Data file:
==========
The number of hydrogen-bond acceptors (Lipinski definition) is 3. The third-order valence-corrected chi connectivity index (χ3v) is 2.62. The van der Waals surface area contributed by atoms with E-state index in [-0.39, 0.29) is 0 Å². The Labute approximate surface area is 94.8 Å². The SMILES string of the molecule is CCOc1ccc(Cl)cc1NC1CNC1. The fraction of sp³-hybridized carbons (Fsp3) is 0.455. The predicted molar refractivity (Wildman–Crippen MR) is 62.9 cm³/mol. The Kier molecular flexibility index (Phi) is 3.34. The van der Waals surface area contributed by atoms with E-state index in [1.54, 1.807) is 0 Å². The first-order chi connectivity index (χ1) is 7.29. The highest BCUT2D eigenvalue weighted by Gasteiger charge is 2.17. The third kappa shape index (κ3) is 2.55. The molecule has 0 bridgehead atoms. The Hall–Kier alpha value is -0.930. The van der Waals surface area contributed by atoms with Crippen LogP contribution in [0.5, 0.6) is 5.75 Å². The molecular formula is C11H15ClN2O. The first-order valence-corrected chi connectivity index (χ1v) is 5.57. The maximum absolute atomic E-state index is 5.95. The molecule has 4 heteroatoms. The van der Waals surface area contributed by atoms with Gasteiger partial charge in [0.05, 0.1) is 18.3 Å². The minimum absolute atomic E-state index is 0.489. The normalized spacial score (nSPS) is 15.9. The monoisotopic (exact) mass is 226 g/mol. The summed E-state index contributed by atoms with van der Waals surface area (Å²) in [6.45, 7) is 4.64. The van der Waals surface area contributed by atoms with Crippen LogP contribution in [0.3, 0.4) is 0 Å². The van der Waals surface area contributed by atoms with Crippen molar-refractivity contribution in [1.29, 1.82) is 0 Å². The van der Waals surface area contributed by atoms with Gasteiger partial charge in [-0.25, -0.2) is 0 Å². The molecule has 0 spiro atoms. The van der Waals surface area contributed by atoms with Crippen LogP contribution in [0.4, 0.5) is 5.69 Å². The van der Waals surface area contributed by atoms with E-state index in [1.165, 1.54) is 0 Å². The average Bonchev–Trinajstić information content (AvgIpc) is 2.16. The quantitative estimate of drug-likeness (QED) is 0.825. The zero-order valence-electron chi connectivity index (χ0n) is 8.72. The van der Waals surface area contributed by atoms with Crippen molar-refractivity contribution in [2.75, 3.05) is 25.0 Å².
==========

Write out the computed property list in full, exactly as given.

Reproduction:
The number of hydrogen-bond acceptors (Lipinski definition) is 3. The third-order valence-corrected chi connectivity index (χ3v) is 2.62. The van der Waals surface area contributed by atoms with E-state index in [-0.39, 0.29) is 0 Å². The Labute approximate surface area is 94.8 Å². The SMILES string of the molecule is CCOc1ccc(Cl)cc1NC1CNC1. The fraction of sp³-hybridized carbons (Fsp3) is 0.455. The predicted molar refractivity (Wildman–Crippen MR) is 62.9 cm³/mol. The Kier molecular flexibility index (Phi) is 3.34. The van der Waals surface area contributed by atoms with E-state index in [1.54, 1.807) is 0 Å². The first-order chi connectivity index (χ1) is 7.29. The highest BCUT2D eigenvalue weighted by Gasteiger charge is 2.17. The third kappa shape index (κ3) is 2.55. The molecule has 0 bridgehead atoms. The Hall–Kier alpha value is -0.930. The van der Waals surface area contributed by atoms with Crippen LogP contribution in [0.5, 0.6) is 5.75 Å². The molecular formula is C11H15ClN2O. The first-order valence-corrected chi connectivity index (χ1v) is 5.57. The maximum absolute atomic E-state index is 5.95. The molecule has 4 heteroatoms. The van der Waals surface area contributed by atoms with Gasteiger partial charge in [0.05, 0.1) is 18.3 Å². The minimum absolute atomic E-state index is 0.489. The normalized spacial score (nSPS) is 15.9. The monoisotopic (exact) mass is 226 g/mol. The summed E-state index contributed by atoms with van der Waals surface area (Å²) in [6.45, 7) is 4.64. The van der Waals surface area contributed by atoms with Crippen LogP contribution in [0.3, 0.4) is 0 Å². The van der Waals surface area contributed by atoms with Crippen molar-refractivity contribution in [1.29, 1.82) is 0 Å². The van der Waals surface area contributed by atoms with Gasteiger partial charge in [-0.25, -0.2) is 0 Å². The molecule has 0 spiro atoms. The van der Waals surface area contributed by atoms with Crippen LogP contribution in [0.4, 0.5) is 5.69 Å². The van der Waals surface area contributed by atoms with E-state index in [1.165, 1.54) is 0 Å². The average Bonchev–Trinajstić information content (AvgIpc) is 2.16. The quantitative estimate of drug-likeness (QED) is 0.825. The zero-order valence-electron chi connectivity index (χ0n) is 8.72. The van der Waals surface area contributed by atoms with Crippen molar-refractivity contribution in [2.75, 3.05) is 25.0 Å².